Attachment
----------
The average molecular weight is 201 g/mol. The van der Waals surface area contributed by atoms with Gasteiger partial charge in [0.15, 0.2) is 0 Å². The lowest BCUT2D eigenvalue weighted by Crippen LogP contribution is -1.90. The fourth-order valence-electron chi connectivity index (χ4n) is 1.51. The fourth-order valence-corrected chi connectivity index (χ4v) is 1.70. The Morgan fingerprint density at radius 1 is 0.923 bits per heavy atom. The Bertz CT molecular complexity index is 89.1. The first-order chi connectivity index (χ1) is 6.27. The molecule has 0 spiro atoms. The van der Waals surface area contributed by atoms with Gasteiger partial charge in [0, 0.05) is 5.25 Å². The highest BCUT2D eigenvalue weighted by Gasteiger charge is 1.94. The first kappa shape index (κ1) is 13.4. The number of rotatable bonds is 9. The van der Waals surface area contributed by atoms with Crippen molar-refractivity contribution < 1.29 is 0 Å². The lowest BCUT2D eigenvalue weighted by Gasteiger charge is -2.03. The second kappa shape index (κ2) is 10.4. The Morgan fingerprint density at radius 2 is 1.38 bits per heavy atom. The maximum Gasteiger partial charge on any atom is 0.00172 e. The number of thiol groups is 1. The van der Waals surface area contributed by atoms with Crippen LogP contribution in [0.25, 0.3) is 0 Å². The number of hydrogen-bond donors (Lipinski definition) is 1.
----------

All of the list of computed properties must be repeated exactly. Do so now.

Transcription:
The average molecular weight is 201 g/mol. The van der Waals surface area contributed by atoms with Gasteiger partial charge in [0.15, 0.2) is 0 Å². The lowest BCUT2D eigenvalue weighted by Crippen LogP contribution is -1.90. The fourth-order valence-electron chi connectivity index (χ4n) is 1.51. The fourth-order valence-corrected chi connectivity index (χ4v) is 1.70. The Morgan fingerprint density at radius 1 is 0.923 bits per heavy atom. The Bertz CT molecular complexity index is 89.1. The first-order chi connectivity index (χ1) is 6.27. The molecule has 0 spiro atoms. The van der Waals surface area contributed by atoms with Gasteiger partial charge in [0, 0.05) is 5.25 Å². The highest BCUT2D eigenvalue weighted by Gasteiger charge is 1.94. The first kappa shape index (κ1) is 13.4. The number of rotatable bonds is 9. The van der Waals surface area contributed by atoms with Crippen molar-refractivity contribution < 1.29 is 0 Å². The lowest BCUT2D eigenvalue weighted by Gasteiger charge is -2.03. The second kappa shape index (κ2) is 10.4. The Morgan fingerprint density at radius 2 is 1.38 bits per heavy atom. The maximum Gasteiger partial charge on any atom is 0.00172 e. The number of thiol groups is 1. The van der Waals surface area contributed by atoms with Crippen LogP contribution in [0.25, 0.3) is 0 Å². The number of hydrogen-bond donors (Lipinski definition) is 1.